Title: In Repose
Author: Kelandris the Mad
Fandom: View Askewniverse, general
Pairing: Jay / Silent Bob
Rating: G
Status: posted here 2002
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Email address for feedback: Kelandris
Series/Sequel: Independent poem-fic, but sorta-kind semi-follows "Argument" and "Hurts To Cry".
Disclaimers: All characters belong to Kevin Smith and the View Askewniverse. If I really get into this, I probably will too. Or at least go into hock when I walk into a video store, go into rut, and buy all the DVDs at once.
Notes: Sometimes insomnia is inspiring.
Summary: Bob can't sleep, and reflects on Jay.
Warnings: Some male/male nudity, but that's pretty much it.

"In Repose" by Kelandris

Bob lay in the bed that he and Jay now shared, staring at the ceiling. He'd been doing this for at least an hour now, with no end in sight. He'd tried remembering snatches of poetry--" When, in disgrace with Fortune and men's eyes..."; counting various small animals; and finally, something he'd heard about once but never tried, imagining a huge sky, stretching horizon to horizon, and writing incredibly large, sky-spanning numbers on it and reciting them aloud. Nothing had worked. The poetry involved his mind, the animals wouldn't jump over the metaphoric fences, and he topped out at 200 numbers in the mental sky before he sighed, turning over to look out the window. He was still annoyingly awake.

He propped his head up for a moment, looking at Jay. Jay, who could sleep tonight, and was doing so rather efficiently for the most part. The blond was lying mostly on his stomach, the left side of his face turned towards Bob, and he had curled his arms slightly around his pillow, his fingers tangled together above.

Sometimes sleep reveals a lot about a person. Sometimes it hides them completely from view, as if their face is a mask that only surfaces at night. Silent Bob wasn't entirely sure which category Jay fit into, but he'd be willing to bet it was the former. In sleep, Jay looked not only younger--most people do--but more vulnerable. The patter silenced, the hard glaze of ennui dropped from the shuttered eyes, the mouth unquirked, no insult or invitation ready to be hurled at a moment's notice, made the whole a much more gentle creature than the one he spent his daylight hours beside.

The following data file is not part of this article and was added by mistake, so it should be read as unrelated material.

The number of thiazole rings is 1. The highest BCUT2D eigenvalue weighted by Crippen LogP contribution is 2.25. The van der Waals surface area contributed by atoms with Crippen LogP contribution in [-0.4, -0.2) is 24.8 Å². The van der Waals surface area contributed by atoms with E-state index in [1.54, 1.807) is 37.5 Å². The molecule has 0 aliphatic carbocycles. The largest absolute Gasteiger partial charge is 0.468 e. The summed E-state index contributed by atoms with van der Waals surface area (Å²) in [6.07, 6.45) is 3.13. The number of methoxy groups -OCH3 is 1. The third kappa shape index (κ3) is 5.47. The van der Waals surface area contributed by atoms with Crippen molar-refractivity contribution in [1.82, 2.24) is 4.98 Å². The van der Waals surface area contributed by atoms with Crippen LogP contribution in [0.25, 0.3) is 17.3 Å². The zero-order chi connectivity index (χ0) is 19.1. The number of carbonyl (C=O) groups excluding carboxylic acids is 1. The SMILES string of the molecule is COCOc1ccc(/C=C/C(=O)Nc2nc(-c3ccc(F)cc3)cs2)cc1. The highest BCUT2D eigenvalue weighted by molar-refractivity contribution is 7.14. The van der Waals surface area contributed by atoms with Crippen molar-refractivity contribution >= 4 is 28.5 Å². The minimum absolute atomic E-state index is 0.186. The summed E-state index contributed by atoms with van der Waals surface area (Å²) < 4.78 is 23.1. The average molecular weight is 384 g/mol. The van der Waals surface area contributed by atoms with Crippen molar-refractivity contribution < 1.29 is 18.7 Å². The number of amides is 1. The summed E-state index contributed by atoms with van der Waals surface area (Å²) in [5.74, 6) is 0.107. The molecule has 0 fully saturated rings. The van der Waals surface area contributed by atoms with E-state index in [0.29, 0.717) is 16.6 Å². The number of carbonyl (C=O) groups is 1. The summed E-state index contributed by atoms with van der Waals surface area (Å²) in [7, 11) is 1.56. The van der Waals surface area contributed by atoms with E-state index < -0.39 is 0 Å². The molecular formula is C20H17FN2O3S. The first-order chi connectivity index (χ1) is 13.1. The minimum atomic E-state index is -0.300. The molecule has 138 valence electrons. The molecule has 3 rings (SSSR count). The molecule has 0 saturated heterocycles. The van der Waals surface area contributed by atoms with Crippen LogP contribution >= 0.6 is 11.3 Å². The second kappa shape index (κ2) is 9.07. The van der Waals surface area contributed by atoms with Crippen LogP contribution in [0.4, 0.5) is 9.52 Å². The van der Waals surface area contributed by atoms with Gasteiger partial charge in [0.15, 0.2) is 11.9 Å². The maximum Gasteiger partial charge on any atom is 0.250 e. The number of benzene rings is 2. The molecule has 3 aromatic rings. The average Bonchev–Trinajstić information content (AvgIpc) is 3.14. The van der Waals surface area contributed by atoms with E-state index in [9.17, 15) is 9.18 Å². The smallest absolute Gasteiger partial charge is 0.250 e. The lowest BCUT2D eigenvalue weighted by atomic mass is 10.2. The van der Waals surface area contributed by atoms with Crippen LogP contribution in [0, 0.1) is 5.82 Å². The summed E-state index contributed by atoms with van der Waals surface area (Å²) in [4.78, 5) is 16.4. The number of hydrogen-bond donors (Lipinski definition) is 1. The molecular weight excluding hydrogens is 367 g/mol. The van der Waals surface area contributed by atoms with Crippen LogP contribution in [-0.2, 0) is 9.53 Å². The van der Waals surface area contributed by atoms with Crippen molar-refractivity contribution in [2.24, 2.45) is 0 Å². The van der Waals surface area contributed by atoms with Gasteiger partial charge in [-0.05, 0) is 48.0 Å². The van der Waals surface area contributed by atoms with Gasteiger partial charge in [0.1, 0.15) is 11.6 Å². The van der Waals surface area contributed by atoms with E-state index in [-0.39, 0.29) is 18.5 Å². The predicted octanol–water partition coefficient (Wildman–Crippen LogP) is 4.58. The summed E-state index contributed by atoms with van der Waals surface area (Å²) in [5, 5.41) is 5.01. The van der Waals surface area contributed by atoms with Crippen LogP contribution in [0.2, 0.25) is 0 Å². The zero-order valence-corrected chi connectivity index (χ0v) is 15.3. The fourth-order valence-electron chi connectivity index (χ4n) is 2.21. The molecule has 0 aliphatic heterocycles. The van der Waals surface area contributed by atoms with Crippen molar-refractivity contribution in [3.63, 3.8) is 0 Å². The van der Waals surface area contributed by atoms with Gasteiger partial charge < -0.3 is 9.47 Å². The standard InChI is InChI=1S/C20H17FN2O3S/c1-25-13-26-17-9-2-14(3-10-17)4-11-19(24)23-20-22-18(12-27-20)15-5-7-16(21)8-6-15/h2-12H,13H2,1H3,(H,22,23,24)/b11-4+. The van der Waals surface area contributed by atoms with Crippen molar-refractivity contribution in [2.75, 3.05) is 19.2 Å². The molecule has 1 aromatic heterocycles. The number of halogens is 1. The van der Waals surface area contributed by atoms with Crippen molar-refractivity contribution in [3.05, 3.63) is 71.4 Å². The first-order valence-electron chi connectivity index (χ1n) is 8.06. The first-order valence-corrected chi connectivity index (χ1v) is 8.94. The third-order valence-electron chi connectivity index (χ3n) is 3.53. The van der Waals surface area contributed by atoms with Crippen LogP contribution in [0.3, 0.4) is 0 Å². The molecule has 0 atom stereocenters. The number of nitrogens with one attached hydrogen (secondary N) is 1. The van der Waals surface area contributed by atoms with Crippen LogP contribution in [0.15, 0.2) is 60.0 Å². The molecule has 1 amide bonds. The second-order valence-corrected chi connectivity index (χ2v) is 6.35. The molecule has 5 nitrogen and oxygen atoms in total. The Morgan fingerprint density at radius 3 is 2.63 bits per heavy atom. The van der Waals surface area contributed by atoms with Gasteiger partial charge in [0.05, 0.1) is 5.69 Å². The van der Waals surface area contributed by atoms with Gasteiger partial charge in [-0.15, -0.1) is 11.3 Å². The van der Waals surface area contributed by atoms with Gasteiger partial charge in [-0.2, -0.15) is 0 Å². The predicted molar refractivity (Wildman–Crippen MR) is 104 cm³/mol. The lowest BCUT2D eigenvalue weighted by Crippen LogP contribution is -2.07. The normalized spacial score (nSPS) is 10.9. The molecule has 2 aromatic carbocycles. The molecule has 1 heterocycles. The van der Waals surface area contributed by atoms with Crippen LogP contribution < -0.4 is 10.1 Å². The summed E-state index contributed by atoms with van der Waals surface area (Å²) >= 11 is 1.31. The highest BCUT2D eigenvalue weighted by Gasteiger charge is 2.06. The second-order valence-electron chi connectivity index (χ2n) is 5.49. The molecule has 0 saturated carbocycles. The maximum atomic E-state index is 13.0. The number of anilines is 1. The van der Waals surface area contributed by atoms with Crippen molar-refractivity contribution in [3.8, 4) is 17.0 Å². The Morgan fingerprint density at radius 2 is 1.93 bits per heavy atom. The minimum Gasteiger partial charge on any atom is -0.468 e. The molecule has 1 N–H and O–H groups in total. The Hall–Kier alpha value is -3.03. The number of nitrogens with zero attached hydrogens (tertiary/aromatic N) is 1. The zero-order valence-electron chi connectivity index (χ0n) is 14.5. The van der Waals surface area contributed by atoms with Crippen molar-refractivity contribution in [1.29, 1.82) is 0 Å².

The moon was full tonight, bright as a spotlight beaming through their window, and by its blue glow he looked at Jay's face carefully. There was a small scar riding in front of his left ear, and he wondered at the acquiring of it--was the small oval a casual cut, or someone's idea of marking Jay for some purpose unknown? He touched it carefully, tracing the contours and the dimensions, seeing how far it went into his skin, stroking down the plane of his face.

Jay murmured sleepily, turning over onto his stomach, turning his face away, and Bob carefully slid the sheet down the blond's back. His hand trailed lightly over what he'd revealed: shoulder blades, upper arms, back, spine. There were scars here, as well--a smattering of small dings and clips, as someone who fights a lot might have; he had heavily scraped knuckles too, that were just now beginning to look like normal hands. There were also long, deep scars positioned diagonally across the shoulder blades, and he moved his fingers over the raised skin, feeling the rise and fall across each one. These were the scars that really intrigued him--these twin rows of deep slashes across the shoulders, three on each side. When had he gotten these? Who had given them to him? They looked long-healed, but far too regular to be gotten in a knife fight. How had he come by them?

Bob shook his head, reaching for the sheet, moving it back up to cover Jay's supine form, and Jay turned, rolling onto his side, throwing a sleepy arm around Bob. Bob smiled, brushing a strand of hair back from Jay's forehead as he kissed it lightly. He remembered the end of the poem he'd been reading mentally, and leaned close to Jay's ear to whisper into it the final words.

"For they sweet love remember'd such wealth brings. that then I scorn to change my state with Kings."

Still smiling, he pillowed his head on his arm, and, watching Jay's face in repose, fell asleep.


When, in disgrace with Fortune and men's eyes,
I all alone beweep my outcast state,
And trouble deaf heaven with my bootless cries,
And look upon myself, and curse my fate,
Wishing me like to one more rich in hope,
Featured like him, like him with friends possess'd,
Desiring this man's art, and that man's scope,
With what I most enjoy contented least;
Yet in these thoughts myself almost despising,
Haply I think on thee, and then my state,
(Like to the lark at break of day arising)
From sullen earth, sings hymns and Heaven's gate;
For thy sweet love remember'd such wealth brings
That then I scorn to change my state with Kings.

William Shakespeare)

Kelandris the Mad
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